Unlike the GPL, the Zlib licence (and dozens of similar open source licences) permits Rovio to impose its own highly protective licence terms on distribution of Angry Birds, including provisions intended to create and protect economic value. Because these types of licences permit users to impose different (and more business-friendly) conditions upon the distribution of derivative programs, they are frequently referred to as "permissive free software licences."

The most popular permissive free software licences are the Apache 2.0 licence, the MIT licence and the BSD licence. Each of these licences contain unique terms, such as the circumstances in which source code must be disclosed, requirements and restrictions on providing credit to contributors, inclusion of copyright notices, revocability, whether patent rights are included within the licence, prohibitions on bringing claims against the licensor, and other provisions.

The proliferation of dozens of different licences has made it more difficult to determine which licence applies to a particular piece of open source code, making it more challenging to ensure compliance with the applicable licence.

Knowing What You Have

The software and investor communities have become increasingly aware that accurate information about open source usage is highly relevant (and sometimes necessary) when assessing the commercial potential of products and businesses. As a result, it has become common for due diligence inquiries in technology transactions to specifically request this information. Companies planning to obtain financing, or whose eventual goals include a potential sale, merger or other strategic transaction, will benefit greatly by implementing procedures for monitoring open source usage. Conversely, lack of information can deter potential partners, fearful of committing limited resources to projects that may be "infected" by licence terms inconsistent with traditional commercialisation strategies.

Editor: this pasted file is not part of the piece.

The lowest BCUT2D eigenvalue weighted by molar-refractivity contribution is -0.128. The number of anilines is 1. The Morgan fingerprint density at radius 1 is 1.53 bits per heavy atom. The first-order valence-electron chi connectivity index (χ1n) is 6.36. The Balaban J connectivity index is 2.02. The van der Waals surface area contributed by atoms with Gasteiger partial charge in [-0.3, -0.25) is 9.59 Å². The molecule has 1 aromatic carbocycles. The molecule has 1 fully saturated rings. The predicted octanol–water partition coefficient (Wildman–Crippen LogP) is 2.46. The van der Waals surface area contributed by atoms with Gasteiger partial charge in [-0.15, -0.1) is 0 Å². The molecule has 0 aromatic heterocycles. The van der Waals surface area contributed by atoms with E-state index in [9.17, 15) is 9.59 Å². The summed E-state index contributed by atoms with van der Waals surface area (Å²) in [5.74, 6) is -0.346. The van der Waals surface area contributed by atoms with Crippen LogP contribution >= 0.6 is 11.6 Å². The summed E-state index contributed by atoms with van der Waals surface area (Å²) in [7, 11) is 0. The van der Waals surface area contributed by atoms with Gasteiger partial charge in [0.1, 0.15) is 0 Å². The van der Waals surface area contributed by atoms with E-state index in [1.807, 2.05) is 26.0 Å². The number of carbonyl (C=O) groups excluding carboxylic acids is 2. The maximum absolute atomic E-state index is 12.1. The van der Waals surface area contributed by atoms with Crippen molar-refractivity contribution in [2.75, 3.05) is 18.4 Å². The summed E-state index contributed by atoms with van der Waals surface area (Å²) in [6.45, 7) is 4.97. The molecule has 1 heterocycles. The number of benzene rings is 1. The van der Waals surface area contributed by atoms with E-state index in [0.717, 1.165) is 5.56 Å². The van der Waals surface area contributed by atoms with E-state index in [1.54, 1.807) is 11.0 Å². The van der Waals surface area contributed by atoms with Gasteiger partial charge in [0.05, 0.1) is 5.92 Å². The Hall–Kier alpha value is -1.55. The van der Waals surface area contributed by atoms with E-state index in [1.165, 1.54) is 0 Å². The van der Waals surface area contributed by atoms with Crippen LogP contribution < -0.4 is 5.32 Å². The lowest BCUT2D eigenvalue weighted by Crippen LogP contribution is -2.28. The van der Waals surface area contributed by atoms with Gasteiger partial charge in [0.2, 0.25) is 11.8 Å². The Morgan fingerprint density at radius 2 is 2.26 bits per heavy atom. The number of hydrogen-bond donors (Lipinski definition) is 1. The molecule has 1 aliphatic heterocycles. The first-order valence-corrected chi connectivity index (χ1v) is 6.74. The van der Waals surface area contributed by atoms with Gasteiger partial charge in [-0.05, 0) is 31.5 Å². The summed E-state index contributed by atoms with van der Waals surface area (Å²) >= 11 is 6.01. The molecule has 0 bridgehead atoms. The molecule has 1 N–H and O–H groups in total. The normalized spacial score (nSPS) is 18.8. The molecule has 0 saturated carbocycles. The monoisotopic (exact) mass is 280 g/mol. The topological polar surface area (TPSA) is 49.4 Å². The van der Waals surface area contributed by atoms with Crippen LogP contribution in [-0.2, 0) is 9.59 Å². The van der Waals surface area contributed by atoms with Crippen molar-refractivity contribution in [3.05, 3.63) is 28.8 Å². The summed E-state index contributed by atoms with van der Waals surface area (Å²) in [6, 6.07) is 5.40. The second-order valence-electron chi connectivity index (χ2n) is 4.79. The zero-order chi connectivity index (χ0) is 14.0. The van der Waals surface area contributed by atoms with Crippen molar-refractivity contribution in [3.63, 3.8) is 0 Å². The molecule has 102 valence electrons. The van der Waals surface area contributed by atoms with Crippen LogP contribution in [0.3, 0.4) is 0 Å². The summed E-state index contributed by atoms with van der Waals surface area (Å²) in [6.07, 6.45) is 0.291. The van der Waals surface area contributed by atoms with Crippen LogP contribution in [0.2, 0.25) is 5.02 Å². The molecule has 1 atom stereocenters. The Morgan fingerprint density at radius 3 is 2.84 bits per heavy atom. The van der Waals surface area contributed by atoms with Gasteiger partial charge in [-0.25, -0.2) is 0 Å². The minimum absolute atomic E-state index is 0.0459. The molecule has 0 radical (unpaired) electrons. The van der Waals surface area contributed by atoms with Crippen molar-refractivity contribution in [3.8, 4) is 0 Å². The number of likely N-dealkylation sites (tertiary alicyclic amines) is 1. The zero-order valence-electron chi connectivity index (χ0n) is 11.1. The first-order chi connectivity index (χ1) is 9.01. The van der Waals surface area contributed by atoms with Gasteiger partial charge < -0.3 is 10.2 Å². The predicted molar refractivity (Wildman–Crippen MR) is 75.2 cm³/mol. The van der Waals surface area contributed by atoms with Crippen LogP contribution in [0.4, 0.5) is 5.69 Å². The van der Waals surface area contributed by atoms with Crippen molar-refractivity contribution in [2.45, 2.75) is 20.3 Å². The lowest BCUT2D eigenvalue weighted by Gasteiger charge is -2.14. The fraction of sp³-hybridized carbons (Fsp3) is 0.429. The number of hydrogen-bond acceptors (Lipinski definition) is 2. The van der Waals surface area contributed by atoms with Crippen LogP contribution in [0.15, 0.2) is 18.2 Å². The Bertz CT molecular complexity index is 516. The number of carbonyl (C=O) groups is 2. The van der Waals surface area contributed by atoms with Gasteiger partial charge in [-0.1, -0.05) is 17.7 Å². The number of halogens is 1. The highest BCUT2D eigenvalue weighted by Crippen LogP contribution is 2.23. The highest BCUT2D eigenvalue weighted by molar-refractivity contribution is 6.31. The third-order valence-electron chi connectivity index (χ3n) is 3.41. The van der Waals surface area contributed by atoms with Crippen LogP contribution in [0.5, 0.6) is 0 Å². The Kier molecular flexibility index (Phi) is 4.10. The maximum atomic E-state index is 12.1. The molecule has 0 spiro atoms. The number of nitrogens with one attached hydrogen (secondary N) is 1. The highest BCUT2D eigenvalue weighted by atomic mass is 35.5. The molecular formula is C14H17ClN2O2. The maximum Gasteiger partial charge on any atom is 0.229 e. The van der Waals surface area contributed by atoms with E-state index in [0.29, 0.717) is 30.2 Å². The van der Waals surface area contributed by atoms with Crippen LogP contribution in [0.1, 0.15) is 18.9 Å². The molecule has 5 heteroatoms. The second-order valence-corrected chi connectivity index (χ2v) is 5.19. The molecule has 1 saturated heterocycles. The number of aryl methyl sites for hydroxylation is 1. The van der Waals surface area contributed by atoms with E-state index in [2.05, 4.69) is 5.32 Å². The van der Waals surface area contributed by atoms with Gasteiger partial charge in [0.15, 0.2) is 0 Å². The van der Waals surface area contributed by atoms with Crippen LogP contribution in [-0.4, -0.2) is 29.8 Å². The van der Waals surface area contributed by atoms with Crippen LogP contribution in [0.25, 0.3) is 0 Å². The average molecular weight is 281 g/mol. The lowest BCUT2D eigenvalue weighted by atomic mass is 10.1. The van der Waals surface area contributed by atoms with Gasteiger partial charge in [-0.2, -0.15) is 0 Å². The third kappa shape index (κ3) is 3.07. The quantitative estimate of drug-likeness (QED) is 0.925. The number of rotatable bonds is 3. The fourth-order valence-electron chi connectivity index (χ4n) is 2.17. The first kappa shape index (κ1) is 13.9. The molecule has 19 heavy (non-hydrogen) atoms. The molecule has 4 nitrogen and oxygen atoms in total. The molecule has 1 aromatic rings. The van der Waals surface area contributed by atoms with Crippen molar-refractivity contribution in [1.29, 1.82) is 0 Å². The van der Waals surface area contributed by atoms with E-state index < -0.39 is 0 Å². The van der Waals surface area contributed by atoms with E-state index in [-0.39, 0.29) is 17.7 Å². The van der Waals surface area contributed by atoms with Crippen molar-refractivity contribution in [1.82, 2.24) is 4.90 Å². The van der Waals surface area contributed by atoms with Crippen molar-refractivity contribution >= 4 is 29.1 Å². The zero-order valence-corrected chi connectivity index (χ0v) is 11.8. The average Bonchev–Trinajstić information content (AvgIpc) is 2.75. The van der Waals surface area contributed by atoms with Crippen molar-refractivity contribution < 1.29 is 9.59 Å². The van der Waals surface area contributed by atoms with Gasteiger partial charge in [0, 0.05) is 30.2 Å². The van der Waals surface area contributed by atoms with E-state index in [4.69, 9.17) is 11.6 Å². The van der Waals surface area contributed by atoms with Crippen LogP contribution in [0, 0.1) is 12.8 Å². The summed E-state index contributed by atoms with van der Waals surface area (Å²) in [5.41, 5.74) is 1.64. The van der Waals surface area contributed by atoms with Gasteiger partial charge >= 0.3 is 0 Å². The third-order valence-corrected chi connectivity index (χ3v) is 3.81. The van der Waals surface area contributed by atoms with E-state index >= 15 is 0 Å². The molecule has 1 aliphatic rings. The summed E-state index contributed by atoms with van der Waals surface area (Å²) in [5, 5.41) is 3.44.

Developers can take several actions to minimise the risks of using open source materials in ways that may harm future economic potential, or that may generate unexpected legal claims:

  1. Develop familiarity with the different types of open source licence. As noted, some open source licences are far more business-friendly than others.
  2. Establish a clear policy about open source usage. The lack of any policy about open source usage can be a red flag during a due diligence review, and may lead potential partners to assume that materials have been widely used under undesirable licence terms.
  3. Encourage staff to self-report use of open source materials, and identify where those materials were obtained from. In reality, self-reporting usually generates under-inclusive results, but can help identify major issues before problematic open source materials become integrated into key products.
  4. Conduct an open source audit. Several vendors offer auditing services, and automated scanning tools also exist. Although audits frequently lead to unexpected discoveries, it may be more desirable to discover this information yourself, and to learn about potential problems before products are launched, investors are solicited, or licensors assert legal claims.
  5. If open source materials are discovered that are subject to the GPL (or other licences that make commercialisation difficult), it may be possible to re-engineer programs and systems to avoid the problematic materials, and to replace them with either proprietary materials or with materials from open source libraries that encourage commercial exploitation.

Please let us know if you have concerns about the use of open source software in your organisation, and want guidelines on how to investigate and manage the issue.